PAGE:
Price Rigidity and the Granular Origin of Aggregate Fluctuations
Project Outcomes Statement
Understanding the drivers of aggregate fluctuations is a central question in economics, because identifying these can allow fiscal and monetary authorities to better stabilize business cycles and hence, increase aggregate welfare. The profession has struggled for decades identifying these driving forces, resulting in the negative outlook by Cochrane (1993): 'we will forever remain ignorant of the fundamental causes of economic fluctuations'. A recent literature argues that shocks to specific firms or sectors might be the source of aggregate fluctuations. Traditionally, this possibility has been ignored, because shocks to specific firms or sectors should wash out in the aggregate. Yet, if some firms are large at any level of disaggregation or some sectors are central in the production network as producers of general purpose technology, then shocks hitting these might not average out and matter in the aggregate.
This analysis so far has studied these questions in models in which firms can adjust prices instantaneously and costless to shocks. Yet, a key building block in macroeconomics is the fact that the output prices of firms do not adjust all the time, they are sticky, and large heterogeneity is present in the degree of stickiness across firms and industries. We first show that if prices are equally sticky across sectors, shocks to specific firms or sectors are an unlikely driving force of aggregate fluctuations. Yet, allowing for heterogeneous degrees of price stickiness and their interactions with other heterogeneous features of the economy such as size and the position in the input-output structure empirically substantially amplifies the power of sectoral shocks to drive aggregate fluctuations relative to the equal price stickiness economy. A central bank that aims to stabilize sectoral prices of ‘big’ or ‘central’ sectors might make systematic policy mistakes if it does not take into account the ‘frictional’ origin of aggregate fluctuations that heterogeneity in price stickiness generates. Overall, our results suggest that heterogeneity in nominal price rigidity is a quantitatively strong amplifier of the aggregate effect of idiosyncratic shocks. Our paper further documents that idiosyncratic shocks are able to jointly rationalize fluctuations at the aggregate and sectoral level, whereas aggregate shocks cannot.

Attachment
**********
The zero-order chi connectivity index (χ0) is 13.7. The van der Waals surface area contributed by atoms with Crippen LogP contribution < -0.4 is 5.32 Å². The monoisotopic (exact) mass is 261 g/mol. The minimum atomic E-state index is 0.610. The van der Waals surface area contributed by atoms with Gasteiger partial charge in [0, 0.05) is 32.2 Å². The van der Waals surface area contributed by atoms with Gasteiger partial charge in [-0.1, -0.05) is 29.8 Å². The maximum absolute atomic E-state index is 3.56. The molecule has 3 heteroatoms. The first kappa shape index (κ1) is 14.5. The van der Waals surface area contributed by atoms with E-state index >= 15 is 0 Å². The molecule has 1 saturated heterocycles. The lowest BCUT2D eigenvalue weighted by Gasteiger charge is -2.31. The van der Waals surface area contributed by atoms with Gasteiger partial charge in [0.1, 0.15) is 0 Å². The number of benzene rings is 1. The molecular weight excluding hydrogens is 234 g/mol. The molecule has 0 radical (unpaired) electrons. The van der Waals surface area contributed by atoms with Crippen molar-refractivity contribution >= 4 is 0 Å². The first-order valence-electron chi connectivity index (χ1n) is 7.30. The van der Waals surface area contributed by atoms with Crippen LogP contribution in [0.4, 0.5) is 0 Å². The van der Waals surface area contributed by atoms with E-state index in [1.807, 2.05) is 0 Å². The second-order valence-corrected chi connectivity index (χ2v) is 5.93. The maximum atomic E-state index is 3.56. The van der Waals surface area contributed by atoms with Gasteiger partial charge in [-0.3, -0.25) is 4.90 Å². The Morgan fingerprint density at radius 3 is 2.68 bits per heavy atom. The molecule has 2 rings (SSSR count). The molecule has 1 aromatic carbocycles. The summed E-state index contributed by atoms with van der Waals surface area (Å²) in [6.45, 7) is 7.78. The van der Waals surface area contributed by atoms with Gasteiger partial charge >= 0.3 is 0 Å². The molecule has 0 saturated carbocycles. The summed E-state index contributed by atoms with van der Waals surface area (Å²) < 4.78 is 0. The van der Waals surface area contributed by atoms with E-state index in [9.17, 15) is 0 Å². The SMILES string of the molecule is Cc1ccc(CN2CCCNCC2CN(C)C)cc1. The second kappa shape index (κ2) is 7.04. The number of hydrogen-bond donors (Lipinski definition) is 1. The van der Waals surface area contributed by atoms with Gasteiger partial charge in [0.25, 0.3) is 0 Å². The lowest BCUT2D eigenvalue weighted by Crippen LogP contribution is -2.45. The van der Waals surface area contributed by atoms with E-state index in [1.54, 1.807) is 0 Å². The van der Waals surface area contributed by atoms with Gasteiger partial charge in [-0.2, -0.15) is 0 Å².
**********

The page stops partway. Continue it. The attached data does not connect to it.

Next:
We also provide an anatomy of the universe of U.S. federal procurement spending over the last 20 years and show that similar to private sector consumption, government spending, ‘G’, is granular and heterogeneous. It not a single policy instrument that can be easily adjusted to fine tune the business cycle, contrary to what most models of the business cycle assume. Instead, ‘G’ is composed of many little ‘gs’. This fact presents policy makers with an opportunity because the aggregate effects of altering the level of purchases ultimately depend on the firms or sectors in which the fiscal adjustment takes place. This aspect is key for the design of optimal fiscal policy and hence welfare.
Supported by the National Science Foundation grant #1756997
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